For calculations of the relative binding energies of different drugs for a given protein receptor to work properly, many different things have to be done correctly. In particular, the gas phase potential energy force field has to be accurate, the effect of solvent has to be included in some realistic and efficient way, and all the vibrational and conformational states of the system have to be sampled with the correct Boltzmann weights. This last issue is known as the sampling problem and is a particularly difficult one to solve because the drug-receptors complex may exist in many different conformations. Furthermore, these different conformations may be separated by large energy barriers that prevent these conformations from being inter-converted using traditional simulation methods. Recent studies suggest that the length of contemporary free energy simulations of flexible biological molecules may be orders of magnitude too short for convergence and any agreement with experiment may be only fortuitous (i.e. not predictive).

Accordingly, it is difficult to accurately calculate the binding energy between a particular ligand and a macromolecule or protein of interest. However, such information can be crucial in identifying useful drugs from a variety of many possible candidates.

Moreover, to accurately simulate potential ligands, or fragments of potential ligands, a large amount of computation time is necessary. Methods of analyzing and compiling the data, for example, by reducing the amount of data without sacrificing accuracy are necessary.

The present invention addresses the problem of designing appropriate macromolecular ligands by using a fragment-based approach in which fragments are used as building blocks to form ligands. The present invention also addresses the problem of analyzing and compiling the large amount of data that necessarily results from an accurate fragment-based approach without sacrificing the accuracy of the calculation.

BRIEF SUMMARY OF THE INVENTION

In one aspect, the invention provides methods and systems of analyzing and compiling information regarding a large set of molecular fragments. The information regarding the molecular fragments can include, without limitation, fragment positions and orientations with respect to each other and a macromolecule, to identify and/or design protein binding ligands. In certain embodiments, the invention provides a method of reducing the amount of data output from a computer simulation between a macromolecule and a plurality of fragments, comprising from a set of locations, orientations and free energy values for a plurality of molecular fragments, clumping the molecular fragments that are close to each other in three dimensional space and that have similar orientations; averaging one or more features of the fragments that are clumped; and assigning the one or more averaged features to a representative fragment of said clump, and determining which clumps are in orientations such that they could be chemically bonded together.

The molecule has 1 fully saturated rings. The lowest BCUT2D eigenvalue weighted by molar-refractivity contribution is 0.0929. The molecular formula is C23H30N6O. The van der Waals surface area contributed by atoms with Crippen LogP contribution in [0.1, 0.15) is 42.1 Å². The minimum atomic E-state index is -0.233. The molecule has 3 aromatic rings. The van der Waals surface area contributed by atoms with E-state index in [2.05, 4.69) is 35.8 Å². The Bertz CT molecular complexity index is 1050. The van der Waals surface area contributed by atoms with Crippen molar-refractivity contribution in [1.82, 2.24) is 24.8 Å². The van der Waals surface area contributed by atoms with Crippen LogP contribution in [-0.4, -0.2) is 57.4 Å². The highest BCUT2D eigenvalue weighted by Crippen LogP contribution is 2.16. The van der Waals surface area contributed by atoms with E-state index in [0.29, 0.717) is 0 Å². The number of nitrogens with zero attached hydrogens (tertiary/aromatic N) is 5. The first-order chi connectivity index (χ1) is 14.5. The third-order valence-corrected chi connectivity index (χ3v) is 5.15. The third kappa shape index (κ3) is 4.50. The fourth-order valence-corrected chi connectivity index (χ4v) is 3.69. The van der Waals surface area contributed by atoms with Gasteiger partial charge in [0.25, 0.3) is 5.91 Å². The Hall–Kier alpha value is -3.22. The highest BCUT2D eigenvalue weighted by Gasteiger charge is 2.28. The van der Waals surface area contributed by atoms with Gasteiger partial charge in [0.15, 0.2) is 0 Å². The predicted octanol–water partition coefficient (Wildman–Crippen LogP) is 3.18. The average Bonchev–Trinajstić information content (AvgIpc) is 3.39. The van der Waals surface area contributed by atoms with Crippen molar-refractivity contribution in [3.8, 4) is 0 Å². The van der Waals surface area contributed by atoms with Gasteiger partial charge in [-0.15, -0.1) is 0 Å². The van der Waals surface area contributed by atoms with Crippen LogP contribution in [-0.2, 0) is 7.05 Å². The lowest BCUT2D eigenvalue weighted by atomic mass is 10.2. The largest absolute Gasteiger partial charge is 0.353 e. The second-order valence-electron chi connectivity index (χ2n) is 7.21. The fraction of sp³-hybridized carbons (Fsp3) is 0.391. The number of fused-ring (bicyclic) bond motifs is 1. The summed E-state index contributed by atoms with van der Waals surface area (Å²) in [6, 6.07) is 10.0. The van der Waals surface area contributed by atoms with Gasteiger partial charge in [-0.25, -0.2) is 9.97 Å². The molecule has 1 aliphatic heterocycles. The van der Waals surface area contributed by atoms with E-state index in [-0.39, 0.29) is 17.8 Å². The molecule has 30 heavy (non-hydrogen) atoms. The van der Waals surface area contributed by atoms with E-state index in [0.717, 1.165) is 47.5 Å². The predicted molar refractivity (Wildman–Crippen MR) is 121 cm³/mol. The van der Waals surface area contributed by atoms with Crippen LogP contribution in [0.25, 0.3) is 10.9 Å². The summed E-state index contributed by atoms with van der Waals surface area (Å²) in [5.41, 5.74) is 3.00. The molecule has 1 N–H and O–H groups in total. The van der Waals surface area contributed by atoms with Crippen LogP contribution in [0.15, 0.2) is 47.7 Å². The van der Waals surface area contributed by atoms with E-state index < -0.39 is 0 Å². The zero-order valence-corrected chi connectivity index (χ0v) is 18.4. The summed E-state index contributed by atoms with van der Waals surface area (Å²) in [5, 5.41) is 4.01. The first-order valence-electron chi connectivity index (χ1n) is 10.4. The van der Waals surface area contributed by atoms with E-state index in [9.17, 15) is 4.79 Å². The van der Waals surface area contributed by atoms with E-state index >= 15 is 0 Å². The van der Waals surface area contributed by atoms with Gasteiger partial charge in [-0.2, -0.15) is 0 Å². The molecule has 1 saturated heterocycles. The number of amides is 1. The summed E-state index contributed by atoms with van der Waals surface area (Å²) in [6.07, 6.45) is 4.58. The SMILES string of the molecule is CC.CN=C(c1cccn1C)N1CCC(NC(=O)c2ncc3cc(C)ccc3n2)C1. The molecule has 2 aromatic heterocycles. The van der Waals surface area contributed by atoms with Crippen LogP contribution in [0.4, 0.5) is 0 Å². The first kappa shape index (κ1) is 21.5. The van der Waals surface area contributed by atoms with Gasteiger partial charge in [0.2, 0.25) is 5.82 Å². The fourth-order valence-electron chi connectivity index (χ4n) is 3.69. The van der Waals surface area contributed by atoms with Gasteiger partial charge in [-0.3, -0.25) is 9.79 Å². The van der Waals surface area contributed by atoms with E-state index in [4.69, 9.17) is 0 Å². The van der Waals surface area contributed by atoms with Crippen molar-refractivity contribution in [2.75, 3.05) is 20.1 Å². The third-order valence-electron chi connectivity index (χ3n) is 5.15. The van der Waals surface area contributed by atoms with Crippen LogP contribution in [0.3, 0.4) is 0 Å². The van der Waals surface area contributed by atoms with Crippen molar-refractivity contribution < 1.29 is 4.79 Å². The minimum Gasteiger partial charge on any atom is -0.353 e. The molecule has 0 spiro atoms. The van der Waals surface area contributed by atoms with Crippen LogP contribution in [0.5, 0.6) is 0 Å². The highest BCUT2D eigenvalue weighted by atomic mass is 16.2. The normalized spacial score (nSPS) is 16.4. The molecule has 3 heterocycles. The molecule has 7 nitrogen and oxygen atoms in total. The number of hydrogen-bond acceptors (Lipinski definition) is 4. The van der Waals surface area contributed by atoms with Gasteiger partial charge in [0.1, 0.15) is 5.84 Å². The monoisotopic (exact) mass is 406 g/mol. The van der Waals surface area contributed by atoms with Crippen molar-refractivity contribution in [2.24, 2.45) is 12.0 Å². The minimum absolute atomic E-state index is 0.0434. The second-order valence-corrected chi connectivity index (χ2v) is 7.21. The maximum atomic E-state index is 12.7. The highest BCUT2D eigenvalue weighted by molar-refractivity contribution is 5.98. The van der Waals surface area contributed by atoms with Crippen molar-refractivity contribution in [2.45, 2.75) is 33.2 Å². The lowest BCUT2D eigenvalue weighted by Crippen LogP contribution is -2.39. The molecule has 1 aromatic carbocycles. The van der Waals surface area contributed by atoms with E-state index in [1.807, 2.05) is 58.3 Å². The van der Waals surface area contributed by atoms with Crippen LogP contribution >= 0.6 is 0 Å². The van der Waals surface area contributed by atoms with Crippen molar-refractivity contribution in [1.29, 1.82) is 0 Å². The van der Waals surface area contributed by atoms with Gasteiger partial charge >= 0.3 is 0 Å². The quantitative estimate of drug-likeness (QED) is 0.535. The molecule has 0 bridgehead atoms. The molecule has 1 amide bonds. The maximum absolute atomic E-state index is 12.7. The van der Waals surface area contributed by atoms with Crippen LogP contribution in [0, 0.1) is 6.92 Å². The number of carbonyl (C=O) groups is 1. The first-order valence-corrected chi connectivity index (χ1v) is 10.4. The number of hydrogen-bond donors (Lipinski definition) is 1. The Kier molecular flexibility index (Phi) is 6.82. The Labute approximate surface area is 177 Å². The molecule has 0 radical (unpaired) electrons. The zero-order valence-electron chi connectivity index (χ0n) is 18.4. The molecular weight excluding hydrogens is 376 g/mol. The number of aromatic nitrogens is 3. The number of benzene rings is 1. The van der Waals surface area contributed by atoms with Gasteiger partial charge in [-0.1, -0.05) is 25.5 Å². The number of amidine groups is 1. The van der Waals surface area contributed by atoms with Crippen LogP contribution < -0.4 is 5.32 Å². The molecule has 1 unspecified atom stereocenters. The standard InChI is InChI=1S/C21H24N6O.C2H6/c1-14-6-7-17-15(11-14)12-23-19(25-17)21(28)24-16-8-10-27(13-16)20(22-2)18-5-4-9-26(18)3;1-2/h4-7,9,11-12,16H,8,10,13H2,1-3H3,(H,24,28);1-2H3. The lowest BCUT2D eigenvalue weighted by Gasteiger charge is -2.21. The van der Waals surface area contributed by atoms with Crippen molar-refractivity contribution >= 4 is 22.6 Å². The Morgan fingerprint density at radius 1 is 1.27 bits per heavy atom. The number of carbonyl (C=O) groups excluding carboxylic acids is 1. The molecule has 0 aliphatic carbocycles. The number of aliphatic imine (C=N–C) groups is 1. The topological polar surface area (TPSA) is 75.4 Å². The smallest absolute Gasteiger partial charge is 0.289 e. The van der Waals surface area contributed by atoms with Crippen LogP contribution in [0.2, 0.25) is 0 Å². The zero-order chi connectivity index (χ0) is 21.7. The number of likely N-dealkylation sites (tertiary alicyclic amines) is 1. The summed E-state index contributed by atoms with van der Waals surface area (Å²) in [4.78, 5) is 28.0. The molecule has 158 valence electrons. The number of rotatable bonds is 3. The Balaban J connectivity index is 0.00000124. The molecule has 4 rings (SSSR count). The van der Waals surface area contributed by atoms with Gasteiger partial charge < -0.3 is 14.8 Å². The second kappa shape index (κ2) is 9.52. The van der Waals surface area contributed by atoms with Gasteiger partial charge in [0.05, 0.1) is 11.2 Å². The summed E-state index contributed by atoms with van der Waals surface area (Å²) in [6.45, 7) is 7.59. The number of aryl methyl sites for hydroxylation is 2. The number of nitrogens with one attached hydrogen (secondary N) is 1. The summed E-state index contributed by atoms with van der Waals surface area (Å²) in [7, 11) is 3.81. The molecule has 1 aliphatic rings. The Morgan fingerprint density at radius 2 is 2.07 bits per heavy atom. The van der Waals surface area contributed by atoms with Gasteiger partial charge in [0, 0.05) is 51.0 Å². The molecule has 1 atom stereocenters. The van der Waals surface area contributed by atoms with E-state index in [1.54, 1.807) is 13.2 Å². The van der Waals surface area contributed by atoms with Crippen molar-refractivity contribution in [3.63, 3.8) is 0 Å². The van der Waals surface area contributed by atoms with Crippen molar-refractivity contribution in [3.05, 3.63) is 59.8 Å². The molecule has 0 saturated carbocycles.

BRIEF DESCRIPTION OF THE FIGURES

FIG. 1a is a single Fragment A in the presence of a protein, which is shown as a surface.

FIG. 1b is a single Fragment B in the presence of a protein, which is shown as a surface.

FIG. 2a is a representative clump of Fragment A in the presence of a protein. The close proximity and orientation of the members of the clump to each other permits this clump to be represented by a single fragment for building purposes.

FIG. 2b is a representative clump of Fragment B in the presence of a protein. The close proximity and orientation of the members of the clump to each other permits this clump to be represented by a single fragment for building purposes.

FIG. 3a is a representation of the distribution of Fragment A in the presence of a protein. The distribution is composed of multiple clumps.

FIG. 3b is a representation of the distribution of Fragment B in the presence of a protein. The distribution is composed of multiple clumps.

FIG. 4 is Fragment A linked to Fragment B by applying specific chemistry build criteria, e.g., bond length and angle tolerances. The members of each fragment's distributions was considered to make the bond connection.

FIG. 5 is Fragment A linked to Fragment B by applying specific chemistry build criteria, e.g., bond length and angle tolerances. This figure shows all possible molecules made by considering members of each fragment's distributions and shows the distribution of the molecule in the presence of the protein.